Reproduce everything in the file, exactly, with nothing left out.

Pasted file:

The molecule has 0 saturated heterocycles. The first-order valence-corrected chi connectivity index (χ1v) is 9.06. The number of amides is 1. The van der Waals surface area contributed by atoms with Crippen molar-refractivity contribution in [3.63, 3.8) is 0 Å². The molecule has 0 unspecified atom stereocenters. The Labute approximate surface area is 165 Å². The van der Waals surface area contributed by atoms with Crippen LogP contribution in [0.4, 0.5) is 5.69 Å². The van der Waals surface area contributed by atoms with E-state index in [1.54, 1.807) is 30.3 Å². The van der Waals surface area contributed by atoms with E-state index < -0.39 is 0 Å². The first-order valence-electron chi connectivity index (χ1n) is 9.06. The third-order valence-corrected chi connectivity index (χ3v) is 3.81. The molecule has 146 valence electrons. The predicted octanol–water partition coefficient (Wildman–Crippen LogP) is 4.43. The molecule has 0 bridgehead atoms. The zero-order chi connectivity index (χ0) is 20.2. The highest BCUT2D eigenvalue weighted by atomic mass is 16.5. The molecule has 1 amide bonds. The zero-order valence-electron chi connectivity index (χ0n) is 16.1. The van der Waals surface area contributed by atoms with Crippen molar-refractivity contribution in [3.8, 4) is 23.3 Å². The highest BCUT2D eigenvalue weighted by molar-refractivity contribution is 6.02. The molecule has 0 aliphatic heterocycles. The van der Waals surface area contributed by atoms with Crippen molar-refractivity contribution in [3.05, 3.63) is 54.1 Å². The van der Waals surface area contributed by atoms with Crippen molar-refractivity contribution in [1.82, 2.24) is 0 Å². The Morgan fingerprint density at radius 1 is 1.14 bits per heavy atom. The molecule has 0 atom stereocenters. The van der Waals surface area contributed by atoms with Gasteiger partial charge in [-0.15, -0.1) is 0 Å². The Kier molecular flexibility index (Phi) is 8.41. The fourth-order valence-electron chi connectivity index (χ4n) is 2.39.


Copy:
The molecule has 0 saturated heterocycles. The first-order valence-corrected chi connectivity index (χ1v) is 9.06. The number of amides is 1. The van der Waals surface area contributed by atoms with Crippen molar-refractivity contribution in [3.63, 3.8) is 0 Å². The molecule has 0 unspecified atom stereocenters. The Labute approximate surface area is 165 Å². The van der Waals surface area contributed by atoms with Crippen LogP contribution in [0.4, 0.5) is 5.69 Å². The van der Waals surface area contributed by atoms with E-state index in [1.54, 1.807) is 30.3 Å². The van der Waals surface area contributed by atoms with E-state index < -0.39 is 0 Å². The first-order valence-electron chi connectivity index (χ1n) is 9.06. The third-order valence-corrected chi connectivity index (χ3v) is 3.81. The molecule has 146 valence electrons. The predicted octanol–water partition coefficient (Wildman–Crippen LogP) is 4.43. The molecule has 0 bridgehead atoms. The zero-order chi connectivity index (χ0) is 20.2. The highest BCUT2D eigenvalue weighted by atomic mass is 16.5. The molecule has 1 amide bonds. The zero-order valence-electron chi connectivity index (χ0n) is 16.1. The van der Waals surface area contributed by atoms with Crippen molar-refractivity contribution in [3.8, 4) is 23.3 Å². The highest BCUT2D eigenvalue weighted by molar-refractivity contribution is 6.02. The molecule has 0 aliphatic heterocycles. The van der Waals surface area contributed by atoms with Crippen molar-refractivity contribution in [3.05, 3.63) is 54.1 Å². The van der Waals surface area contributed by atoms with Crippen molar-refractivity contribution in [1.82, 2.24) is 0 Å². The Morgan fingerprint density at radius 1 is 1.14 bits per heavy atom. The molecule has 0 atom stereocenters. The van der Waals surface area contributed by atoms with Gasteiger partial charge in [-0.15, -0.1) is 0 Å². The Kier molecular flexibility index (Phi) is 8.41. The fourth-order valence-electron chi connectivity index (χ4n) is 2.39.